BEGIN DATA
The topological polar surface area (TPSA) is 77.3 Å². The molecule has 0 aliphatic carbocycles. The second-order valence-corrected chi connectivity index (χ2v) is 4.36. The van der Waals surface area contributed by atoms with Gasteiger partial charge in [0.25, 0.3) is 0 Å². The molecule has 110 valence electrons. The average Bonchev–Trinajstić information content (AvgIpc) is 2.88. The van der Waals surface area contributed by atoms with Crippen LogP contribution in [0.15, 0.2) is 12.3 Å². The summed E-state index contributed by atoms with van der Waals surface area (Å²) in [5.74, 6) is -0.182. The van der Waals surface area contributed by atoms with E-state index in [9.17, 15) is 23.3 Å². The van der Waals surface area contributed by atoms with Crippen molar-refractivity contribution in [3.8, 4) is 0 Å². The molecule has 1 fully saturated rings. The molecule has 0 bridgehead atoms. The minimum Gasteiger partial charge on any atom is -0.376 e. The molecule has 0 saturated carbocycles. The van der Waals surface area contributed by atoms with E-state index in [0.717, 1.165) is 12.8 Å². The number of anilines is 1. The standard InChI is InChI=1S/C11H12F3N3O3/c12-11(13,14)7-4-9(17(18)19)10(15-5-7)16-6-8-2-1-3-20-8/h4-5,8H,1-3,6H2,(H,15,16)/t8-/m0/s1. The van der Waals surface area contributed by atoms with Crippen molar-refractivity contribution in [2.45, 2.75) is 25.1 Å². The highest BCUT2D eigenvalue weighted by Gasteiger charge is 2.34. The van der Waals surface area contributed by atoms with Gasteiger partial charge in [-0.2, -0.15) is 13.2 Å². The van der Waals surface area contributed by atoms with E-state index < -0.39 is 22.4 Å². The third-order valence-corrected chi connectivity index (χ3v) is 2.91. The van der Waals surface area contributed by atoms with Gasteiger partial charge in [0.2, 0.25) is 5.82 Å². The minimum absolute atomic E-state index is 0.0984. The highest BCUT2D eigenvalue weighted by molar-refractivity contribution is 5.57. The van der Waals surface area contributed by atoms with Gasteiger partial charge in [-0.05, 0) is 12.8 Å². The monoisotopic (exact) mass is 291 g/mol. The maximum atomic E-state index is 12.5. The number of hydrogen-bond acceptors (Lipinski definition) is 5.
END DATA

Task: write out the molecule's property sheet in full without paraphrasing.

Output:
The topological polar surface area (TPSA) is 77.3 Å². The molecule has 0 aliphatic carbocycles. The second-order valence-corrected chi connectivity index (χ2v) is 4.36. The van der Waals surface area contributed by atoms with Gasteiger partial charge in [0.25, 0.3) is 0 Å². The molecule has 110 valence electrons. The average Bonchev–Trinajstić information content (AvgIpc) is 2.88. The van der Waals surface area contributed by atoms with Crippen LogP contribution in [0.15, 0.2) is 12.3 Å². The summed E-state index contributed by atoms with van der Waals surface area (Å²) in [5.74, 6) is -0.182. The van der Waals surface area contributed by atoms with E-state index in [9.17, 15) is 23.3 Å². The van der Waals surface area contributed by atoms with Crippen molar-refractivity contribution in [3.8, 4) is 0 Å². The molecule has 1 fully saturated rings. The molecule has 0 bridgehead atoms. The minimum Gasteiger partial charge on any atom is -0.376 e. The molecule has 0 saturated carbocycles. The van der Waals surface area contributed by atoms with E-state index in [0.717, 1.165) is 12.8 Å². The number of anilines is 1. The standard InChI is InChI=1S/C11H12F3N3O3/c12-11(13,14)7-4-9(17(18)19)10(15-5-7)16-6-8-2-1-3-20-8/h4-5,8H,1-3,6H2,(H,15,16)/t8-/m0/s1. The van der Waals surface area contributed by atoms with Crippen molar-refractivity contribution in [2.45, 2.75) is 25.1 Å². The highest BCUT2D eigenvalue weighted by Gasteiger charge is 2.34. The van der Waals surface area contributed by atoms with Gasteiger partial charge in [-0.2, -0.15) is 13.2 Å². The van der Waals surface area contributed by atoms with E-state index < -0.39 is 22.4 Å². The third-order valence-corrected chi connectivity index (χ3v) is 2.91. The van der Waals surface area contributed by atoms with Gasteiger partial charge in [0.2, 0.25) is 5.82 Å². The minimum absolute atomic E-state index is 0.0984. The highest BCUT2D eigenvalue weighted by molar-refractivity contribution is 5.57. The van der Waals surface area contributed by atoms with Gasteiger partial charge in [-0.05, 0) is 12.8 Å². The monoisotopic (exact) mass is 291 g/mol. The maximum atomic E-state index is 12.5. The number of hydrogen-bond acceptors (Lipinski definition) is 5.